The Legal Practice Board of WA has confirmed to Lawyers Weekly that it is examining Justice Brian Martin’s judgment in the Rayney murder trial, which culminated in a not guilty verdict last week (1 November).
Martin stated in his judgement that Rayney knowingly tapped his wife’s phone and gave false evidence to a court while under oath. The false evidence is in reference to Rayney’s claim that the recorded conversations with his wife were subject to professional privilege.
“The accused knew that the recordings were not protected from disclosure by reason of legal professional privilege and he knowingly made a false claim for that privilege,” the judge said. “The accused compounded his false claim by swearing an affidavit that was false in material aspects and followed up with false evidence.”
If the perjury charges are pursued, Rayney could be banned from legal practice, according to Toby Nisbet (pictured), a lecturer at the School of Law & Justice at Edith Cowen University.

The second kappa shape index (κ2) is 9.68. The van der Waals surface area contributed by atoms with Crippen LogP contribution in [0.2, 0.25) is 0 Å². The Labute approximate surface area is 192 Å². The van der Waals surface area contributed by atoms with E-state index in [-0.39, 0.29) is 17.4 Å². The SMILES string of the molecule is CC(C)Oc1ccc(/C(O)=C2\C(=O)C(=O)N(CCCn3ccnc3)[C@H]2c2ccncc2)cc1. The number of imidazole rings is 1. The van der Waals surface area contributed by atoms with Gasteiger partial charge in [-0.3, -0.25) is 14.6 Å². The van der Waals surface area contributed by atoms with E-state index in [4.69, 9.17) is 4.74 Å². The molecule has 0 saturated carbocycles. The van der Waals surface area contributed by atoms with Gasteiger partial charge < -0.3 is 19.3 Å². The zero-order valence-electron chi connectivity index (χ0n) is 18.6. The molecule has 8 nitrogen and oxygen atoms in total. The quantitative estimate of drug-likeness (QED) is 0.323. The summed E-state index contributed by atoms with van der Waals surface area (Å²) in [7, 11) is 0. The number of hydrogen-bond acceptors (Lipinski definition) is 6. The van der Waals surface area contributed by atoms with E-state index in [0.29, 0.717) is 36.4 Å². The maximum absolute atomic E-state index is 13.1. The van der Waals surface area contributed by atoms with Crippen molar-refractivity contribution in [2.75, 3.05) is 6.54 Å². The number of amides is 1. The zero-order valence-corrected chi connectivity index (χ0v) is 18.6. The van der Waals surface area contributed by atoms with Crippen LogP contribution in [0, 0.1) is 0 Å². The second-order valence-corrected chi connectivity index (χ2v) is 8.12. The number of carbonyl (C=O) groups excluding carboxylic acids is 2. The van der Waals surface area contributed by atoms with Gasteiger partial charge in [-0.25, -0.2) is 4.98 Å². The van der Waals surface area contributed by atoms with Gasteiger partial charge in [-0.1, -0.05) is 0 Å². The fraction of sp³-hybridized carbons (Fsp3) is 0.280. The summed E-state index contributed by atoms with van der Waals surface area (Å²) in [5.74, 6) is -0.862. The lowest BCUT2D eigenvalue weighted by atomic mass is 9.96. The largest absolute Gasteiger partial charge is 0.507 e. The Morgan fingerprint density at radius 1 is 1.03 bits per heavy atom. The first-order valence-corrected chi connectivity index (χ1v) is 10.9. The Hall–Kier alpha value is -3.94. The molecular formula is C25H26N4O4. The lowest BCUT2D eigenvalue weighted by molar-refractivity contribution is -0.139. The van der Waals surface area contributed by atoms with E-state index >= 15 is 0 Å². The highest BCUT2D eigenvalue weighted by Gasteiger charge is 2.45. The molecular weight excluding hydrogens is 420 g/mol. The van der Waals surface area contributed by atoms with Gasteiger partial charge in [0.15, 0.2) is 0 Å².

“[The perjury charge] bears on ... action to strike Rayney off the roll of practitioners,” he told Lawyers Weekly.
Ian Weldon, chairman of the Legal Practice Board of WA – which governs who can practise law in the State – said in a statement that Rayney had been prohibited from conducting jury trials “until his trial for the murder of his wife was determined”. A spokesperson for the Board has clarified to Lawyers Weekly that whether the condition is enforced depends on the legal interpretation of “determined”.
This could mean Rayney has to wait until the appeal deadline of 22 November lapses or, should the Director of Public Prosecutions appeal the decision, the outcome of the appeal proceedings, to learn his fate as a legal professional.
The WA Bar Association, of which Rayney is a member, has also announced that it will consider the judge’s findings. The body could strip Rayney of his membership but it can’t prevent him from practising as a barrister.